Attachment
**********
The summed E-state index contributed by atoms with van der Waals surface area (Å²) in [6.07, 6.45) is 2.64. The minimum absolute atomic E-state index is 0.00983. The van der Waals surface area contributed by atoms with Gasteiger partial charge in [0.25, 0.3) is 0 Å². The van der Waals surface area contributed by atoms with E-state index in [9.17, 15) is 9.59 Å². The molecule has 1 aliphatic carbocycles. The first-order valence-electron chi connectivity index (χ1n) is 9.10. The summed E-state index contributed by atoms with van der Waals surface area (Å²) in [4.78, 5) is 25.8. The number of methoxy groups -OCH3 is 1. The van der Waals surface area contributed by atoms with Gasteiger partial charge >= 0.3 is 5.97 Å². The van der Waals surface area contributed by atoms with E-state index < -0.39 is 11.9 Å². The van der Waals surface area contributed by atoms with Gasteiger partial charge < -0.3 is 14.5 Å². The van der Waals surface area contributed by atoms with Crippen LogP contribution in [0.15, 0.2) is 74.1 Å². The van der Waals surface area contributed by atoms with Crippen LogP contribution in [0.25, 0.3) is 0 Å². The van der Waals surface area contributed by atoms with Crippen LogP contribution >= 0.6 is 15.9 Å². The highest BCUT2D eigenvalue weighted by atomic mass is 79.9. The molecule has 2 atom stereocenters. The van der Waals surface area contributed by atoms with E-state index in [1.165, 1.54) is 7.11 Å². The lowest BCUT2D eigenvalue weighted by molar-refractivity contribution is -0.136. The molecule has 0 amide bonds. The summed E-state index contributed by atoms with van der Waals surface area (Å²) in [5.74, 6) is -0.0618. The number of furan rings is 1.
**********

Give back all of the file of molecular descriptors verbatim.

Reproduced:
The summed E-state index contributed by atoms with van der Waals surface area (Å²) in [6.07, 6.45) is 2.64. The minimum absolute atomic E-state index is 0.00983. The van der Waals surface area contributed by atoms with Gasteiger partial charge in [0.25, 0.3) is 0 Å². The van der Waals surface area contributed by atoms with E-state index in [9.17, 15) is 9.59 Å². The molecule has 1 aliphatic carbocycles. The first-order valence-electron chi connectivity index (χ1n) is 9.10. The summed E-state index contributed by atoms with van der Waals surface area (Å²) in [4.78, 5) is 25.8. The number of methoxy groups -OCH3 is 1. The van der Waals surface area contributed by atoms with Gasteiger partial charge >= 0.3 is 5.97 Å². The van der Waals surface area contributed by atoms with E-state index < -0.39 is 11.9 Å². The van der Waals surface area contributed by atoms with Gasteiger partial charge < -0.3 is 14.5 Å². The van der Waals surface area contributed by atoms with Crippen LogP contribution in [0.15, 0.2) is 74.1 Å². The van der Waals surface area contributed by atoms with Crippen LogP contribution in [0.25, 0.3) is 0 Å². The van der Waals surface area contributed by atoms with Crippen LogP contribution >= 0.6 is 15.9 Å². The highest BCUT2D eigenvalue weighted by atomic mass is 79.9. The molecule has 2 atom stereocenters. The van der Waals surface area contributed by atoms with E-state index in [1.165, 1.54) is 7.11 Å². The lowest BCUT2D eigenvalue weighted by molar-refractivity contribution is -0.136. The molecule has 0 amide bonds. The summed E-state index contributed by atoms with van der Waals surface area (Å²) in [5.74, 6) is -0.0618. The number of furan rings is 1.